While an American businessperson might be respected back home for his frankness and being a “straight-shooter,” he would likely be viewed in China as uncultured, overbearing, and rude.  President Trump’s remarks against the Chinese on the world stage do not, by any means, go unnoticed by the Chinese public.

The Hutch ReportDuring Hu Jintao’s 2006 visit to the US, there were a large number of missteps on behalf of the Bush administration that were believed to be an intentional campaign to make China lose face on the international stage. If this was truly the case, the Chinese have not forgotten. 

The Hutch ReportThe current trade war should be looked at as an economic battle that could drag on for some time and not as a short term tactic on behalf of the Trump administration. They have opened up Pandora’s box. According to a recent article in the Washington Post, the tough tone on behalf of the US effectively ties Xi’s hands. 

“James Zimmerman, former chairman of the American Chamber of Commerce in China stated, 

“Getting the Chinese to the bargaining table should be all about face-saving — not a chest-thumping exercise, Xi has no choice but to stand firm and stand tall.”

Trump’s bravado approach to try to win concessions from Beijing has provoked a public fury that could ultimately derail his efforts. Although the Trump administration believes that a trade war can be won and that they are in a position to win against China, it should be perfectly clear that today’s China is a much stronger adversary on the economic, military and cyber front, than they ever were. If their back is against the wall it will only be a matter of time before “Xi hits the fan.”

The Hutch Report

The Deadly Market Sin – Complacency

By | Finance, Money, Uncategorized

What may go wrong if you are right?

The debate around the stock market’s performance continues to rage on. On one side the argument is that the market gains are justified because of explosive company earnings, Trump’s tax cuts or that the US markets are the only game in town. The competing view is that nothing has been fixed since 2007 and this is just all makeup on a pig. Low interest rates and company buybacks are fueling the drive for better returns. It is believed that it is all a slow motion train wreck ready to collapse.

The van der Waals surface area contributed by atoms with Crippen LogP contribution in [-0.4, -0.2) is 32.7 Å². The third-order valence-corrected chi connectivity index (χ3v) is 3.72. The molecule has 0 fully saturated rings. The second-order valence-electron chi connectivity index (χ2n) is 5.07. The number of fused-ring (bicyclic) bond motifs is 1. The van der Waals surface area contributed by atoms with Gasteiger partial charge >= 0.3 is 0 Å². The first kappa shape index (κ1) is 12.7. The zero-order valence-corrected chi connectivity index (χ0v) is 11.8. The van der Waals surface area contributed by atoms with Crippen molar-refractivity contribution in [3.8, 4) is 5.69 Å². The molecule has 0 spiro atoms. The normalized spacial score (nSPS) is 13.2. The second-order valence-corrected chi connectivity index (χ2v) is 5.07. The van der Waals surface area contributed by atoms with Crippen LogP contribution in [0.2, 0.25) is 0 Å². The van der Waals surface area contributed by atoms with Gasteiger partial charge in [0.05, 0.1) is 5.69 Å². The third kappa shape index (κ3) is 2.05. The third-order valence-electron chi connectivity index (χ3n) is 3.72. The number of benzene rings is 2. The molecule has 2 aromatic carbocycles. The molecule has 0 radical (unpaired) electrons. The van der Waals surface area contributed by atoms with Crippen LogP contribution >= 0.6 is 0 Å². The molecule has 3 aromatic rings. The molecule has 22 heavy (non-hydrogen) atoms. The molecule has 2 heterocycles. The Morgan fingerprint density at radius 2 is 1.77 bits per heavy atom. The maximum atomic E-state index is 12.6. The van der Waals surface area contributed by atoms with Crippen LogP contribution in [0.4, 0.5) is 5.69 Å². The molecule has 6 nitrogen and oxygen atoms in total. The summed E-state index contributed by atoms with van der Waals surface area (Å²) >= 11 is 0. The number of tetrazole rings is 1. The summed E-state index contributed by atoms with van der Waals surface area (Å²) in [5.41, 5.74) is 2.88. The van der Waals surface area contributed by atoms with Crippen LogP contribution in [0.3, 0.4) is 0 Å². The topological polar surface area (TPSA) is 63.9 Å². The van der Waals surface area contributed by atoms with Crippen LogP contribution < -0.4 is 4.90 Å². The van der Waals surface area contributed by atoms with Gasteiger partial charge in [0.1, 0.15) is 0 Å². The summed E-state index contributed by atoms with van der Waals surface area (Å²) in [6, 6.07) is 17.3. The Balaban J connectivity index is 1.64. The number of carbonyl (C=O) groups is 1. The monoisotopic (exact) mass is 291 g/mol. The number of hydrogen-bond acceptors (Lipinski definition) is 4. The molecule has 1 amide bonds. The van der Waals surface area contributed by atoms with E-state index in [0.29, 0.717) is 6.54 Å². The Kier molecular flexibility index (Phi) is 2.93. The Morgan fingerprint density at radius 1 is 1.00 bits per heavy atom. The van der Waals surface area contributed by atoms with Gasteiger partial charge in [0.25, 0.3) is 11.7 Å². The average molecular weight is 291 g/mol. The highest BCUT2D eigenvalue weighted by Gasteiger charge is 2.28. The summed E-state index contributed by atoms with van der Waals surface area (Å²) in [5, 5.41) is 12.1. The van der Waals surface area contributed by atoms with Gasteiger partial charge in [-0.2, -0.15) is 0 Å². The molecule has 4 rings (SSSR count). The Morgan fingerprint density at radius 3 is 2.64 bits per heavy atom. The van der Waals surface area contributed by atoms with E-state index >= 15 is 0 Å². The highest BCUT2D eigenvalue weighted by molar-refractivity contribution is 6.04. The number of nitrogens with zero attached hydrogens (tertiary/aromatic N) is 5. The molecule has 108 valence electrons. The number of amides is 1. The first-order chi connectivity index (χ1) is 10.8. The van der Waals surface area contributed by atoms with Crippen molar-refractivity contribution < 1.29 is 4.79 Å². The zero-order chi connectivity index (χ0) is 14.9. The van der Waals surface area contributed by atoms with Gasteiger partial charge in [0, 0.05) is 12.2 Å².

The purpose of this piece is not to add anything new to the debate but to highlight some issues that could arise in the event of the return of extreme volatility. Bear and Bull calls that appear initially correct could suddenly violently flip in a second as any number of unforseen events suddenly appear out of nowhere. Understanding historically how some of these events have been brought on may help dampen any future surprises.

The collapse of the Internet bubble, perhaps one of the largest financial fiascoes in U.S. history, came after a three-year period, starting in January 1997, when investors would buy almost anything even vaguely associated with the Internet, regardless of valuation. Investors ignored huge current company losses and were willing to pay 100 times expected earnings in fiscal 2002. They were provoked by bullish reports from sell-side securities analysts and market forecasts from IT research firms, such as IDC, Gartner and Forrester Research.